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Telesat, founded in 1969, operates a fleet of geostationary satellites, which remain fixed over a service area, 36,000 kilometres above the Earth.

Justin Tang/The Globe and Mail

The federal government is providing $1.44-billion to satellite company Telesat to extend broadband internet service to Canada’s rural and remote areas.

Ottawa-based Telesat’s global network, dubbed Lightspeed, will be composed of 298 low-Earth orbit (LEO) satellites that operate 35 times closer to the Earth than traditional telecommunications satellites.

Telesat, founded in 1969, already operates a fleet of geostationary satellites, which remain fixed over a service area, 36,000 kilometres above the Earth.

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Lightspeed will enable broadband internet and LTE and 5G connectivity in Canada starting in 2024, ultimately connecting approximately 40,000 households in rural and remote regions, the company said in a news release.

The financing will come in the form of a $790-million repayable loan and $650-million in preferred shares, from which the government would receive dividends. Ottawa will also get warrants that can be converted into common shares. Telesat plans to go public on the Nasdaq stock exchange some time this year, and could list on the Toronto Stock Exchange after that.

The announcement comes days before the Liberal government is expected to call a fall election, and follows years of industry and government pledges to provide high-speed internet to rural households.

“We’ll be able to connect some Canadians, but the available market for Telesat is much, much bigger than that,” Innovation Minister François-Philippe Champagne said in an interview. The priority, he said, is investing in Canada’s aerospace industry, and ensuring Canadian companies remain competitive in the satellite service market.

“For an investment, which is mainly through debt, we’re getting north of $5-billion of economic activity over the next decade,” he said.

Mr. Champagne said the financing has been in the works for months.

“I don’t think anyone involved in this is thinking about whether or not there might be a general election,” said Mr. Champagne. “Not really from our perspective, but if you’re looking at [Telesat’s] perspective, they’re looking at what their U.S. competitors are doing and how quickly they’re putting satellites in orbit. I think the timing of this is more in line with what you see competitors doing.”

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Telesat also attracted $400-million from the Quebec government earlier this year – half for shares and half a loan – and announced a $109-million partnership with the government of Ontario in early August. Currently, Canada’s Public Sector Pension Investment Board and Loral Space & Communications Inc. are the company’s main shareholders.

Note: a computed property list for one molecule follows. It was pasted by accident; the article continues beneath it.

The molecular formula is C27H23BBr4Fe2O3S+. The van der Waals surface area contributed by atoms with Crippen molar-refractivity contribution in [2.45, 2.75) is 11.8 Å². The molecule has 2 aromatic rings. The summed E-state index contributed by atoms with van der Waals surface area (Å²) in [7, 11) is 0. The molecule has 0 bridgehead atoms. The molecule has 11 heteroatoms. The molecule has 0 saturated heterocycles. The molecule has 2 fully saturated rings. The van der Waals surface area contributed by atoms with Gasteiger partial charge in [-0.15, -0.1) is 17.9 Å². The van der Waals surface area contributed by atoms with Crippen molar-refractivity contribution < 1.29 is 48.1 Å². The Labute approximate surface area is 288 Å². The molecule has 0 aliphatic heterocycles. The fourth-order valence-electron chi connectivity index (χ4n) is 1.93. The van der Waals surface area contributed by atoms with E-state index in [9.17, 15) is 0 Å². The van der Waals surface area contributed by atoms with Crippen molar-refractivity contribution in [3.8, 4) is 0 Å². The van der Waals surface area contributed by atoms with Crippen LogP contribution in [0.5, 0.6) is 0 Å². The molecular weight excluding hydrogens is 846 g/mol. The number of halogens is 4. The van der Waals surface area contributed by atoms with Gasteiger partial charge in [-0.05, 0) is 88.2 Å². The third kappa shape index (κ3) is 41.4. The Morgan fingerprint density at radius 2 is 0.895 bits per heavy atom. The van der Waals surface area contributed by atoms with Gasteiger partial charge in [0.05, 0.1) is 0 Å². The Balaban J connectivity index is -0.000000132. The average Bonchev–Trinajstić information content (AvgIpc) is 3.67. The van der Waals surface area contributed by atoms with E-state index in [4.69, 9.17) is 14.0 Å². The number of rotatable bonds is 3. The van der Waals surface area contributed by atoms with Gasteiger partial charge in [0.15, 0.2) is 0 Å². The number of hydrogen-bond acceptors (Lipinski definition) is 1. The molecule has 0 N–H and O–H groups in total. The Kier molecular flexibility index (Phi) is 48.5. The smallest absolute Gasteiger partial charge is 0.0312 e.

In 2019, the Liberal budget included $1.7-billion in funding for broadband infrastructure, including the Universal Broadband Fund to support broadband projects across the country, support for LEO satellite capacity and two new Statistics Canada surveys to measure broadband usage.

But Ben Klass, a PhD candidate at Carleton University’s School of Journalism and Communication who studies communication policy, said the government should be aware of the risks of a capital-intensive project such as Telesat’s LEO constellation. He points to the maintenance costs and possible damage to the environment.

“This isn’t the first time someone’s tried LEO satellites, and there have been a number of failures. It’s not as if once you’ve brought the satellites into the air, they’re going [to] be there forever,” said Mr. Klass.

The satellites also need physical infrastructure on the ground to deliver broadband, meaning further cost to develop connectivity, he said.

The COVID-19 pandemic has intensified calls for more equitable internet connection. According to the CRTC, just 45 per cent of Canadian households in rural areas have broadband speeds of at least 50 megabits per second (Mbps) for download, 10 Mbps for upload and access to unlimited data. The government set a target of providing everyone in Canada with access to high-speed internet at minimum speeds of 50/10 Mbps by 2030.

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The satellites that make up Telesat’s US$5-billion LEO constellation are being made by French-Italian aerospace manufacturer Thales Alenia Space. Telesat announced in February it has chosen MDA Ltd., a long-standing Canadian space robotics company, to produce antennas for the satellites.

Telesat has committed to $3.6-billion in capital expenditures in Canada, as well as $1.6-billion in Canadian operating expenses over the next 15 years.

“Today’s announcement is about building a strong future for Canada,” Deputy Prime Minister Chrystia Freeland said in a release. “It strengthens our position as a global leader in the technologies of tomorrow and helps ensure that all Canadian communities have access to the critical infrastructure that is high-speed Internet.”

Telesat is among many providers that are developing LEO technology. Elon Musk and Jeff Bezos have both launched projects. Musk’s Starlink LEO, though SpaceX, has already put more than 1,000 satellites into orbit and started offering services to Canadians. Amazon’s Project Kuiper aims to create a network of 3,236 satellites to provide internet across the U.S.

OneWeb, a London-based space internet venture, has also launched some of its 648 planned satellites, and expects to offer global service in 2022.

Telesat said it will boost its Canadian work force to 700 people, and support postsecondary students through 100 co-op jobs and $800,000 in scholarships, with a focus on women in STEM programs.

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